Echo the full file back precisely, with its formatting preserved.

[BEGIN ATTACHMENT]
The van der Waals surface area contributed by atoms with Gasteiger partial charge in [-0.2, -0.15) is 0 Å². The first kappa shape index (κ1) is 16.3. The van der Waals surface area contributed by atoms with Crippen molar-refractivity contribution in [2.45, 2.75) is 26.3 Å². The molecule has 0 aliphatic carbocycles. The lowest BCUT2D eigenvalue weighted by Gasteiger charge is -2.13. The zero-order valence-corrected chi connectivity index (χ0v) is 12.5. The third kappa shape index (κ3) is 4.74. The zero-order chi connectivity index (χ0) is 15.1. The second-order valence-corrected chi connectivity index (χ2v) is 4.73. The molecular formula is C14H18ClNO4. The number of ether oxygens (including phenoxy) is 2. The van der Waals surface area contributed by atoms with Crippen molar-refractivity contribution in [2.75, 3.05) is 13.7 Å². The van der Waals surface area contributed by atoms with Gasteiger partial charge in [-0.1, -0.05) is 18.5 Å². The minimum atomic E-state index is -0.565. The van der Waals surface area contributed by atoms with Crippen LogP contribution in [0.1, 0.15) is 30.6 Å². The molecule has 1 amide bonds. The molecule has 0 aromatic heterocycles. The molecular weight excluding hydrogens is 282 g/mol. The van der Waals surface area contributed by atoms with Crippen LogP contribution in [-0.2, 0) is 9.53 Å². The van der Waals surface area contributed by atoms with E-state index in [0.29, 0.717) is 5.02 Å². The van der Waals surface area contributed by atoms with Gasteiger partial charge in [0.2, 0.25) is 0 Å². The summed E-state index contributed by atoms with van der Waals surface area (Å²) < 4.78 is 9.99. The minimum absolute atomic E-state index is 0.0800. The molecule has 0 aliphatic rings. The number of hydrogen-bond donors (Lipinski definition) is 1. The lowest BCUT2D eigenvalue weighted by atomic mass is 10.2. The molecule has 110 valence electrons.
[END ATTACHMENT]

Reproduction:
The van der Waals surface area contributed by atoms with Gasteiger partial charge in [-0.2, -0.15) is 0 Å². The first kappa shape index (κ1) is 16.3. The van der Waals surface area contributed by atoms with Crippen molar-refractivity contribution in [2.45, 2.75) is 26.3 Å². The molecule has 0 aliphatic carbocycles. The lowest BCUT2D eigenvalue weighted by Gasteiger charge is -2.13. The zero-order valence-corrected chi connectivity index (χ0v) is 12.5. The third kappa shape index (κ3) is 4.74. The zero-order chi connectivity index (χ0) is 15.1. The second-order valence-corrected chi connectivity index (χ2v) is 4.73. The molecular formula is C14H18ClNO4. The number of ether oxygens (including phenoxy) is 2. The van der Waals surface area contributed by atoms with Crippen molar-refractivity contribution in [2.75, 3.05) is 13.7 Å². The van der Waals surface area contributed by atoms with Gasteiger partial charge in [-0.1, -0.05) is 18.5 Å². The minimum atomic E-state index is -0.565. The van der Waals surface area contributed by atoms with Crippen LogP contribution in [0.1, 0.15) is 30.6 Å². The molecule has 1 amide bonds. The molecule has 0 aromatic heterocycles. The molecular weight excluding hydrogens is 282 g/mol. The van der Waals surface area contributed by atoms with Crippen LogP contribution in [-0.2, 0) is 9.53 Å². The van der Waals surface area contributed by atoms with E-state index in [0.29, 0.717) is 5.02 Å². The van der Waals surface area contributed by atoms with Gasteiger partial charge in [0.2, 0.25) is 0 Å². The summed E-state index contributed by atoms with van der Waals surface area (Å²) < 4.78 is 9.99. The minimum absolute atomic E-state index is 0.0800. The molecule has 0 aliphatic rings. The number of hydrogen-bond donors (Lipinski definition) is 1. The lowest BCUT2D eigenvalue weighted by atomic mass is 10.2. The molecule has 110 valence electrons.